Stallings v. Foster

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[Civ. No. 8203. Third Dist. Aug. 10, 1953.]

ELMER LEE STALLINGS, Respondent, v. DOLAN V. FOSTER et al., Appellants.


Frank G. Finnegan for Appellants.

Albert L. Johnson for Respondent.



Plaintiff filed an action for damages against defendants. The amended complaint was in two causes of action.

The first cause of action alleged, in substance, that defendant Cardinal Grocery Stores, a corporation, operated a grocery store in Nevada City and that defendant Foster was the manager and defendant Aaron was the assistant manager of the store; that on January 7, 1950, defendant Aaron, at the behest of defendant Foster, swore to criminal complaint charging the plaintiff with the crime of petty theft in that he had unlawfully taken a bottle of whisky from said store; that plaintiff was arrested and taken into custody upon said charge and held in jail overnight for about 20 hours until released on bail; that plaintiff was brought to trial upon said charge but was acquitted because he proved he bought the liquor elsewhere; that plaintiff's health and reputation were damaged and that he was compelled to expend $200 to defend himself against said charge; that defendants acted maliciously.

The second cause of action alleged, in substance, that while plaintiff was walking along the street on January 7, 1950, defendants seized him, accused him of theft, called an officer, causing his arrest; that plaintiff was forcibly taken by the [119 Cal. App. 2d 616] officer against his will and charged by defendants with larceny, whereupon he was imprisoned and detained in jail for more than 20 hours until released on bail; that the charge of larceny was false and that plaintiff did not commit any crime against the property of defendants and was innocent of any charge made against him which made him subject to arrest or imprisonment; that in the making of said charge and causing said imprisonment, defendants acted with deliberate and premeditated malice; that plaintiff has been damaged in the sum of $10,200 actual damages, and is also entitled to punitive or exemplary damages.

Defendants filed an answer denying the material allegations of the amended complaint and set up a separate defense in which they alleged that defendant Foster saw plaintiff pilfer a bottle of Old Stagg whisky from the open counter in said store on which it was displayed and put the said bottle in his shirt; that the said defendant Dolan V. Foster informed defendant Harold W. Aaron that he had seen plaintiff pilfer said whisky, and said Harold W. Aaron intercepted said plaintiff after he had proceeded about 25 or 30 feet on the sidewalk after he had left said store with said bottle of whisky; that plaintiff made no objection to accompanying defendant Harold W. Aaron back to said store; that at said time and place plaintiff said: "I don't know why I did it; this is the first time I ever did anything like this," and offered some money to pay for the said whisky to said Harold W. Aaron and also offered the money to Dolan V. Foster and other persons standing near. That thereupon plaintiff was turned over to a police officer who had been summoned in the meantime; that until plaintiff was turned over to the police officer as aforesaid, no other force than herein set out was used.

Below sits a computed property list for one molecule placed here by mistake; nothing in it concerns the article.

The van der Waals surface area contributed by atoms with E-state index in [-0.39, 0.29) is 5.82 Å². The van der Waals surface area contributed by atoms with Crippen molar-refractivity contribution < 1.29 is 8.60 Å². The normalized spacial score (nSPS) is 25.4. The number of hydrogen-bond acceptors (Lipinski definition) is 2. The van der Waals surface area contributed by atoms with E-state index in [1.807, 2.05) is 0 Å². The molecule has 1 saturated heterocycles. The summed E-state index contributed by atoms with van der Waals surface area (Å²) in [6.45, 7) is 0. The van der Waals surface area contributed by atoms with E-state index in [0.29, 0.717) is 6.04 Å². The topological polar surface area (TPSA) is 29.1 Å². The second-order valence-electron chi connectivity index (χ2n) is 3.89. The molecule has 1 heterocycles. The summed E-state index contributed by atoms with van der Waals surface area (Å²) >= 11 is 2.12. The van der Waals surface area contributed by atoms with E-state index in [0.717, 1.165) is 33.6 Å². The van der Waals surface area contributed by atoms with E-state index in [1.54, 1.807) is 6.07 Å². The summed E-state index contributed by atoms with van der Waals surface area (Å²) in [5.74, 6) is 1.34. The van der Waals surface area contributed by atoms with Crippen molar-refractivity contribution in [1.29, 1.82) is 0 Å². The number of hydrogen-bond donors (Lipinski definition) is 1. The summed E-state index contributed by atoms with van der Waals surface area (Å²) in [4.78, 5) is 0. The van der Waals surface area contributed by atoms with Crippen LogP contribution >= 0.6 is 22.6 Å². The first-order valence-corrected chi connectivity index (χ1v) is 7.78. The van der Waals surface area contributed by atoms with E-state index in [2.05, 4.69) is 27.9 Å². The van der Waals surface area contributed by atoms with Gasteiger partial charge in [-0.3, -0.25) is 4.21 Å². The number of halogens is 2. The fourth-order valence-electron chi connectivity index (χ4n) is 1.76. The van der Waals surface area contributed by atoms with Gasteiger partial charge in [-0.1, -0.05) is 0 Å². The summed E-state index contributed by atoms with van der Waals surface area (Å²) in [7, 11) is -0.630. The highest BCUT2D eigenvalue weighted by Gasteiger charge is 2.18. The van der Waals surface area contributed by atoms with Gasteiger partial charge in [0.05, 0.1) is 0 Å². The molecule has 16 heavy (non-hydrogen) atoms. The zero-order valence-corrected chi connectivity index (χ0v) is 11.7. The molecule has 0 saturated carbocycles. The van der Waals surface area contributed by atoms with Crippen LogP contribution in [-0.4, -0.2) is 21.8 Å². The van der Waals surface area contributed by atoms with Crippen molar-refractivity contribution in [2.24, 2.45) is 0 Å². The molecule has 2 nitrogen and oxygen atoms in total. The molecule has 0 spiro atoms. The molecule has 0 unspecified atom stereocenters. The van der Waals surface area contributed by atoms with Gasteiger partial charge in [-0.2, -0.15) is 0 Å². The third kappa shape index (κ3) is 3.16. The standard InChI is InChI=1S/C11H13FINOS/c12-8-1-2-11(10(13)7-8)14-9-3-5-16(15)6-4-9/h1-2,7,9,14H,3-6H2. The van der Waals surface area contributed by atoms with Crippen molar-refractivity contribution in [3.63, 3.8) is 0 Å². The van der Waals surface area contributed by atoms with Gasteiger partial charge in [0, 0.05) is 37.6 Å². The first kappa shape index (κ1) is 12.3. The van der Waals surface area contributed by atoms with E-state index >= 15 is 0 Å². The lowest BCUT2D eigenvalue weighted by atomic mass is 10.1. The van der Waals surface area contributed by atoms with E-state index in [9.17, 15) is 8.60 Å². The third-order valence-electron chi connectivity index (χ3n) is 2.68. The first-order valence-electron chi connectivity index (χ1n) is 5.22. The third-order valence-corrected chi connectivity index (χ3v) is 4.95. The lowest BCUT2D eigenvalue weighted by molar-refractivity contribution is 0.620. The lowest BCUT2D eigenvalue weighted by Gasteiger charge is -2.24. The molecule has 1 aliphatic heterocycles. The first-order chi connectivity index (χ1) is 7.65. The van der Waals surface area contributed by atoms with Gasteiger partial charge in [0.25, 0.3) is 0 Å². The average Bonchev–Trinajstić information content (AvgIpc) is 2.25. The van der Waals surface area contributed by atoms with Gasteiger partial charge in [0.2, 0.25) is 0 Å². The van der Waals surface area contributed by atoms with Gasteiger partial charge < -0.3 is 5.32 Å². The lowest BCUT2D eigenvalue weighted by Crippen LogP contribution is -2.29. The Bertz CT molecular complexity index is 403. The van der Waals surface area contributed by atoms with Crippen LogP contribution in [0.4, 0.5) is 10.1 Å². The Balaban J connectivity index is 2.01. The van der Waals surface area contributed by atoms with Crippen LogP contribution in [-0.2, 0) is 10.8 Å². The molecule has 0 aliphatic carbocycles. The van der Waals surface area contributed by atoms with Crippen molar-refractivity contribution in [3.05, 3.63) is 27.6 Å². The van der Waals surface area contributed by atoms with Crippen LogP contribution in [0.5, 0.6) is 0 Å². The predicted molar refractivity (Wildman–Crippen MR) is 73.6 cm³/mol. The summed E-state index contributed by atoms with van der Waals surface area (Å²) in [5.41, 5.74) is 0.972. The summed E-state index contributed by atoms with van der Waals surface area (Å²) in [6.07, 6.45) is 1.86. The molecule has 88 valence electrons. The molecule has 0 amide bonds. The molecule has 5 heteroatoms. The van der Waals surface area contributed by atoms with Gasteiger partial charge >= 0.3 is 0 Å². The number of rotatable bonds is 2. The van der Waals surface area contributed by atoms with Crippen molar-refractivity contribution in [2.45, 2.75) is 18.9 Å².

The action was tried by the judge sitting without a jury, and sharply conflicting testimony was given by numerous witnesses. The plaintiff and two witnesses testified that plaintiff had purchased the questioned bottle of Old Stagg in a liquor store near the defendant store. Also, that plaintiff received a sales slip therefor (which is in evidence), and that the bottle was not wrapped, rather that plaintiff had placed it inside his jacket. Then plaintiff, by his testimony, proceeded from the liquor store across the street to the defendant store, where he purchased some groceries, but no liquor, he all this time carrying the unwrapped bottle inside his jacket, which bottle slipped from it from time to time; that after making [119 Cal. App. 2d 617] the grocery purchases plaintiff left the store, only to be stopped by defendant Aaron and taken by him back to the store where plaintiff was relieved of his bottle and an officer summoned.

Mrs. Underwood, a witness for defendants, testified that she saw plaintiff standing in front of the Old Stagg liquor display in defendant store, staggering and weaving around, and that she also saw a bottle of Old Stagg in his hand, which he placed inside his jacket or shirt; that she related this to defendant Aaron, then assistant manager of defendant store.

Defendant Foster, manager of defendant store, testified that he was in a little cubbyhole in the store watching plaintiff through a one-way mirror, and that he saw plaintiff take a bottle of Old Stagg from the display shelf and put it under his coat. Defendant Foster also testified that no bottles had been sold from the display, and that one was missing after plaintiff left the store. After talking with defendant Aaron about what he saw, and Aaron telling him what Mrs. Underwood had related, defendant Foster summoned an officer, while defendant Aaron apprehended plaintiff and returned him to the store. Defendant Aaron and witness Hilpert testified that upon returning the plaintiff to the store, the bottle was taken from inside plaintiff's coat, and that plaintiff offered to pay for it then, stating something to the effect that "that was the first time he had ever done anything like that." Plaintiff denied making such a statement.

According to the testimony of defendant Foster the police officer asked him what he was going to do and Foster replied that he was going to have plaintiff arrested, and turned him over to the police officer who took plaintiff to the police station. Plaintiff was locked up and remained in jail until 11 o'clock the next morning at which time defendant Aaron swore to a complaint charging plaintiff with petty theft, and plaintiff, who was already in custody, was then released on $50 bail. Two jury trials were had on the charge of petty theft, the first resulting in a disagreement and the second in an acquittal.

The court found that all of the allegations of the first cause of action except paragraph VI, which alleged that defendants acted maliciously, were true and that all of the allegations of the second cause of action were untrue. The court found further that "the arrest, imprisonment and prosecution of plaintiff as alleged in the complaint on file herein has caused plaintiff great physical inconvenience and discomfort, loss of time, mental suffering, humiliation of mind, shame, public [119 Cal. App. 2d 618] ridicule, invidious publicity, and public disgrace to his loss and damage in the sum of Five Hundred ($500.00) Dollars." The court also found "that all of the allegations of defendants' answer that are inconsistent with these findings are untrue."